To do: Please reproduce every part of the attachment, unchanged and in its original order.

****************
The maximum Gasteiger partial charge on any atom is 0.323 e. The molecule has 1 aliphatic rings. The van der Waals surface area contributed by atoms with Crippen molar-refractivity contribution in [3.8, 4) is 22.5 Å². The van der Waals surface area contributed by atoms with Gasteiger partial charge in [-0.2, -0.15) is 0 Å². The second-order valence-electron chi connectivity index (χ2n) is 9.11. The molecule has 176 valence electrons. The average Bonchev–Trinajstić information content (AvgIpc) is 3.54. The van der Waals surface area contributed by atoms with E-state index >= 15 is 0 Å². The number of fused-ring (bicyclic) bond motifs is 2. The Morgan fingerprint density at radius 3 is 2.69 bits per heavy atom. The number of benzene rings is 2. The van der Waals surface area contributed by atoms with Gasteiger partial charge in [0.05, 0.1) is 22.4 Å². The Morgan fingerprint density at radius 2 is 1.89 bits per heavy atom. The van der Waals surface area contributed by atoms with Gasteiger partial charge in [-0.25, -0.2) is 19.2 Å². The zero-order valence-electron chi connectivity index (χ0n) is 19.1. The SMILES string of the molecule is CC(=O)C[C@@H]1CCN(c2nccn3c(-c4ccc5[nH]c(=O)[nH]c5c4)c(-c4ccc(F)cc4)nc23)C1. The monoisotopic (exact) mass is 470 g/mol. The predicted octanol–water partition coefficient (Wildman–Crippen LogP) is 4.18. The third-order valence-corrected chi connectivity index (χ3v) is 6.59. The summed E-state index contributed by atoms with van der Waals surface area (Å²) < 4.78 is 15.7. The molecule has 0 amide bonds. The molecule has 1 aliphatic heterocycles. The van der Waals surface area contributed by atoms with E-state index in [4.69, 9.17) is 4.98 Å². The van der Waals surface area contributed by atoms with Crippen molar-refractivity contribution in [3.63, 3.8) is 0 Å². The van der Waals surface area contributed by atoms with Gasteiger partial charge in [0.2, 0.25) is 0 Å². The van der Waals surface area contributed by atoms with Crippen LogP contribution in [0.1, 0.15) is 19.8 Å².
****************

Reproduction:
The maximum Gasteiger partial charge on any atom is 0.323 e. The molecule has 1 aliphatic rings. The van der Waals surface area contributed by atoms with Crippen molar-refractivity contribution in [3.8, 4) is 22.5 Å². The van der Waals surface area contributed by atoms with Gasteiger partial charge in [-0.2, -0.15) is 0 Å². The second-order valence-electron chi connectivity index (χ2n) is 9.11. The molecule has 176 valence electrons. The average Bonchev–Trinajstić information content (AvgIpc) is 3.54. The van der Waals surface area contributed by atoms with E-state index >= 15 is 0 Å². The number of fused-ring (bicyclic) bond motifs is 2. The Morgan fingerprint density at radius 3 is 2.69 bits per heavy atom. The number of benzene rings is 2. The van der Waals surface area contributed by atoms with Gasteiger partial charge in [0.05, 0.1) is 22.4 Å². The Morgan fingerprint density at radius 2 is 1.89 bits per heavy atom. The van der Waals surface area contributed by atoms with Gasteiger partial charge in [-0.25, -0.2) is 19.2 Å². The zero-order valence-electron chi connectivity index (χ0n) is 19.1. The SMILES string of the molecule is CC(=O)C[C@@H]1CCN(c2nccn3c(-c4ccc5[nH]c(=O)[nH]c5c4)c(-c4ccc(F)cc4)nc23)C1. The monoisotopic (exact) mass is 470 g/mol. The predicted octanol–water partition coefficient (Wildman–Crippen LogP) is 4.18. The third-order valence-corrected chi connectivity index (χ3v) is 6.59. The summed E-state index contributed by atoms with van der Waals surface area (Å²) < 4.78 is 15.7. The molecule has 0 amide bonds. The molecule has 1 aliphatic heterocycles. The van der Waals surface area contributed by atoms with E-state index in [4.69, 9.17) is 4.98 Å². The van der Waals surface area contributed by atoms with Crippen molar-refractivity contribution in [3.63, 3.8) is 0 Å². The van der Waals surface area contributed by atoms with Gasteiger partial charge in [0.2, 0.25) is 0 Å². The van der Waals surface area contributed by atoms with Crippen LogP contribution in [0.1, 0.15) is 19.8 Å².